The FA Cup

1872: Voting by ballot introduced

The introduction of the secret ballot, whereby each individual records their vote anonymously on a piece of paper which is stored in a secure box until the count was one of the things the Chartists had agitated for earlier in the century. A landmark in the democratic process.

1872: First international football match

The world's first-ever international fixture took place between England and Scotland. Disappointingly, the match ended in a goalless draw.

The FA Cup

1872: Cameron photographs Alice Liddell

Alice is now a woman rather than the child familiar from Lewis Carroll's photographic portraits of her.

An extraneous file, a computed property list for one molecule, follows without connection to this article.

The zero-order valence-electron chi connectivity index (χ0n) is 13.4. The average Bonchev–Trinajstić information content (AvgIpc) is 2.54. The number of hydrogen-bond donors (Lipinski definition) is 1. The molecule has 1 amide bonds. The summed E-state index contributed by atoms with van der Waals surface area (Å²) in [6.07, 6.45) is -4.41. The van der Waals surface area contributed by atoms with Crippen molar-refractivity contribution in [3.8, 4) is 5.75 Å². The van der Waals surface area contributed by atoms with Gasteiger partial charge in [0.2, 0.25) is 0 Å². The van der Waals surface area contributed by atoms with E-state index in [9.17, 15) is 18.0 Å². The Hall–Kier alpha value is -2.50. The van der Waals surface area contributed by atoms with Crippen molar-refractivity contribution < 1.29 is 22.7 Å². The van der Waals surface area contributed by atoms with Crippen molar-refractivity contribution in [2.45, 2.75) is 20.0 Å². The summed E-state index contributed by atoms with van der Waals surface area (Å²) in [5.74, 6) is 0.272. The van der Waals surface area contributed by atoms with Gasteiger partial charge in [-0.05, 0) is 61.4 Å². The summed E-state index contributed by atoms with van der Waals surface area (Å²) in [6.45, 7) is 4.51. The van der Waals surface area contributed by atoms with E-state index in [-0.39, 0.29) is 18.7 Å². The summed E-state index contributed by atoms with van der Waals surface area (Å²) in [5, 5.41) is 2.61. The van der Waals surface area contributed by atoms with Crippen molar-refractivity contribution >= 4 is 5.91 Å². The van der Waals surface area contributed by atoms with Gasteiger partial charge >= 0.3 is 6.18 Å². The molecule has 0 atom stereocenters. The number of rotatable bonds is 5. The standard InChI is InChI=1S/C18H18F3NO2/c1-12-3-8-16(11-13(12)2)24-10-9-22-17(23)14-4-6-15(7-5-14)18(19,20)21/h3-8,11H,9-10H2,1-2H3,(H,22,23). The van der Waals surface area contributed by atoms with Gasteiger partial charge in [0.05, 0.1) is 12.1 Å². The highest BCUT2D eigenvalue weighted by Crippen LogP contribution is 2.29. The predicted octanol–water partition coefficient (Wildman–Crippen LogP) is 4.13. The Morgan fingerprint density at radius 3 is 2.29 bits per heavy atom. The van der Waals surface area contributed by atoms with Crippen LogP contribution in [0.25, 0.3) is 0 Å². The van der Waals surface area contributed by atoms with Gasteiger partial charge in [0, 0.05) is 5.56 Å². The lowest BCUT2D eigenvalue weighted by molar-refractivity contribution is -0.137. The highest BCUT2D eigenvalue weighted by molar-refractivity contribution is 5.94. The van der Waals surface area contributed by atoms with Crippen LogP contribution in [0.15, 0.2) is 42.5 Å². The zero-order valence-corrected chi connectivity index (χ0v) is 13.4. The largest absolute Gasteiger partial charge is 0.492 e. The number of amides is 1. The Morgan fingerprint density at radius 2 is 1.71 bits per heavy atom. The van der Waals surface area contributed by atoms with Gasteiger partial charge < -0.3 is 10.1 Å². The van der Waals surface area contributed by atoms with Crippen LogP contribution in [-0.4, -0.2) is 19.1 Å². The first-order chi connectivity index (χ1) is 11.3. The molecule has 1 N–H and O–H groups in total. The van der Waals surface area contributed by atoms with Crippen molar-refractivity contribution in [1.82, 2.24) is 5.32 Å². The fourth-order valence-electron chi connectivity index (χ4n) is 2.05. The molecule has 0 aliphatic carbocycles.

Alice In Wonderland

1875: Henry Croft is first Pearly King

Henry Croft was a municipal road sweeper and he began to collect all the buttons he found and sewed them on his clothes in the way that the Costermongers did. Soon he had covered an entire suit in them. The idea was to draw attention to himself in order to raise money for charity. When Henry died in 1930 it is estimated that he had collected the equivalent of £200,000.

1875: Plimsoll Line first drawn

The Plimsoll Line establishes the legal load on cargo ships: if a ship is lower in the water than this line painted on her hull then she is not safe to sail.